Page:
A person holding a paper and analyzing financials

Determining current property values is a critical part of underwriting and risk management, especially in today’s market.

Revaluing real estate collateral is vital during the annual review process and is both an industry best practice and increasingly a regulatory requirement. For income producing real estate CUBG recommends the income approach to value using the current property Net Operating Income (NOI) or Cash Flow and applying a current capitalization (Cap) rate.

You can find current cap rates from a variety of sources including local and national real estate brokerage firms, by reviewing recent appraisals on similar properties, or obtaining rates from appraisers.

Then calculate the NOI, or the gross revenue from the property, minus all necessary operating expenses.

Example:  NOI Cash Flow Analysis

To derive the current value, divide the NOI by the Cap Rate.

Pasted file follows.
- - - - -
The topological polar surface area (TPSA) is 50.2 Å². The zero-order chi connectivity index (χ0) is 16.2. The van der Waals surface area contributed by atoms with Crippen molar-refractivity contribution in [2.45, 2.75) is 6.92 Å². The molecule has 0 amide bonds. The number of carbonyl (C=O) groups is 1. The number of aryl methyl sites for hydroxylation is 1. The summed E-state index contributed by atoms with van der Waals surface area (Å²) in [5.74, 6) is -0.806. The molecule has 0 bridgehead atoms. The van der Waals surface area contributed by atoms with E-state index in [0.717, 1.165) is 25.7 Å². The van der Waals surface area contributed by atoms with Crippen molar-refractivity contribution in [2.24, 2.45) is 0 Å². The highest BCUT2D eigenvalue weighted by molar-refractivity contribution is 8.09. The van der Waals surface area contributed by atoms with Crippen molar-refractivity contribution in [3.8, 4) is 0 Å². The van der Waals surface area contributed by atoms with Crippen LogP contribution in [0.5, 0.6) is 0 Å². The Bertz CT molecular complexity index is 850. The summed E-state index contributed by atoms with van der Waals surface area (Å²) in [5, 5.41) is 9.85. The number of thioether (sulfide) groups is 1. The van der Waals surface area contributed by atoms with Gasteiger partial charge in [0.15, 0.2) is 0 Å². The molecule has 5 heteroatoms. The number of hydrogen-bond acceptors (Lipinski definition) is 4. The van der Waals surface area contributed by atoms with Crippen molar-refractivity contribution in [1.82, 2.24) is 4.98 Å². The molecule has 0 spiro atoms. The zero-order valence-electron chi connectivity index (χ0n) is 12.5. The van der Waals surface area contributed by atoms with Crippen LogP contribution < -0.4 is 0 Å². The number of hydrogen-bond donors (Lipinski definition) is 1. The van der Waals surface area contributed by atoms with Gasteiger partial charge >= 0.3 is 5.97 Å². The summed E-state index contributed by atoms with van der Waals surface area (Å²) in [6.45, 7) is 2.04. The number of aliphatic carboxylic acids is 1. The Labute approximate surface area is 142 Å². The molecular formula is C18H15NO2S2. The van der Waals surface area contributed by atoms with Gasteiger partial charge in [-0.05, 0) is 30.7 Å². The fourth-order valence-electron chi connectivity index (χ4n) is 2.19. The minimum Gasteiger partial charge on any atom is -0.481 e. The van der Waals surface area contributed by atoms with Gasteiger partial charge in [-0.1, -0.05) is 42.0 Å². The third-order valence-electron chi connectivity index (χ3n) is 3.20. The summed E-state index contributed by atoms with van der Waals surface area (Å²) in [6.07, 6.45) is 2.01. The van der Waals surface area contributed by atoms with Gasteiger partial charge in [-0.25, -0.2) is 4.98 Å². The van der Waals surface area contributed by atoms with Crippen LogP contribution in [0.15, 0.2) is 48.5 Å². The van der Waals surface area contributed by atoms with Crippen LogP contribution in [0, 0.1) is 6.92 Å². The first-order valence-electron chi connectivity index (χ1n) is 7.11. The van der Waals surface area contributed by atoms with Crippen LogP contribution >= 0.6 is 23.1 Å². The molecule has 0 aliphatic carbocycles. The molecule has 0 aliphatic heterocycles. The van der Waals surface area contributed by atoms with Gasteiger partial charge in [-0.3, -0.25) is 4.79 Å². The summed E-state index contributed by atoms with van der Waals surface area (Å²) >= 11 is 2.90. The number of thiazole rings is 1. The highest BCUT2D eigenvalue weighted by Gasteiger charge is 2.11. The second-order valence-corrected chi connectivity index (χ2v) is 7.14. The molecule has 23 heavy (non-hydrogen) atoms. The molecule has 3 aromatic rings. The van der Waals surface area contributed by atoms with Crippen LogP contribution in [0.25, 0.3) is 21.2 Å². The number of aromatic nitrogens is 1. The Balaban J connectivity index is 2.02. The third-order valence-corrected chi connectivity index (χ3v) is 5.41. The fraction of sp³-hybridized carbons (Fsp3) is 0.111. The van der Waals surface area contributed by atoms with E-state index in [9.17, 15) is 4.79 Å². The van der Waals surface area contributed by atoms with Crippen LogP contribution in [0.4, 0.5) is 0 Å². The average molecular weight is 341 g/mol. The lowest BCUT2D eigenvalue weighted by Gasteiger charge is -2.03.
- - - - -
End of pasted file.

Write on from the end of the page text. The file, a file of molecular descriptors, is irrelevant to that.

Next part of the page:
NOI ÷ Cap Rate = Current value based on income

In the case of the above example:

NOI = $91,865
Current and Updated Cap Rate = 7%

$91,865 ÷ .07 = $1,312,357 is the value using the income approach with the updated cap rate.

Often lenders rely on the original appraisal or tax value in their annual reviews. These sources can often be misleading due to the age of the appraisal or the inaccuracy of tax values.

The following example shows how the income approach can bring clarity and accuracy to the revaluation process.

LTV Using Tax Value and Cap Rate

For owner occupied real estate revaluation can be much harder.  CUBG recommends using a variety of sources such as tax value, the original appraisal, and commercial real estate sales listings from websites.  You could also obtain a third-party valuation report or a Broker’s Price Opinion (BPO) on any property to verify your LTV update.

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